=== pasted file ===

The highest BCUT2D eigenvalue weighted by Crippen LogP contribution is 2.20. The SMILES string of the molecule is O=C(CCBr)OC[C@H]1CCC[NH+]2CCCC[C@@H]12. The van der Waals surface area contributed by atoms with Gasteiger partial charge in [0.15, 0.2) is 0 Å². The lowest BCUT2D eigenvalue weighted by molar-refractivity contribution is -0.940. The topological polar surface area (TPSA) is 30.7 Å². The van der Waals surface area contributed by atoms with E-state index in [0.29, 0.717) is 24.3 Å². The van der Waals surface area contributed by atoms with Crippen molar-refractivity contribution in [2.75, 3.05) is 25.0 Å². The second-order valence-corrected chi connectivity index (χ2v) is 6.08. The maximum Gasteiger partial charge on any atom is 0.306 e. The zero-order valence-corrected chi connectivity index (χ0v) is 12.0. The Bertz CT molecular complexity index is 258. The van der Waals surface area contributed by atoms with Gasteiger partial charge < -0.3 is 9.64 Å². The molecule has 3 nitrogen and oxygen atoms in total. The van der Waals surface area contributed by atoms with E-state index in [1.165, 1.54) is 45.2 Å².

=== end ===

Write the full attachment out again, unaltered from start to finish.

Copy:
The highest BCUT2D eigenvalue weighted by Crippen LogP contribution is 2.20. The SMILES string of the molecule is O=C(CCBr)OC[C@H]1CCC[NH+]2CCCC[C@@H]12. The van der Waals surface area contributed by atoms with Gasteiger partial charge in [0.15, 0.2) is 0 Å². The lowest BCUT2D eigenvalue weighted by molar-refractivity contribution is -0.940. The topological polar surface area (TPSA) is 30.7 Å². The van der Waals surface area contributed by atoms with E-state index in [0.29, 0.717) is 24.3 Å². The van der Waals surface area contributed by atoms with Crippen molar-refractivity contribution in [2.75, 3.05) is 25.0 Å². The second-order valence-corrected chi connectivity index (χ2v) is 6.08. The maximum Gasteiger partial charge on any atom is 0.306 e. The zero-order valence-corrected chi connectivity index (χ0v) is 12.0. The Bertz CT molecular complexity index is 258. The van der Waals surface area contributed by atoms with Gasteiger partial charge < -0.3 is 9.64 Å². The molecule has 3 nitrogen and oxygen atoms in total. The van der Waals surface area contributed by atoms with E-state index in [1.165, 1.54) is 45.2 Å².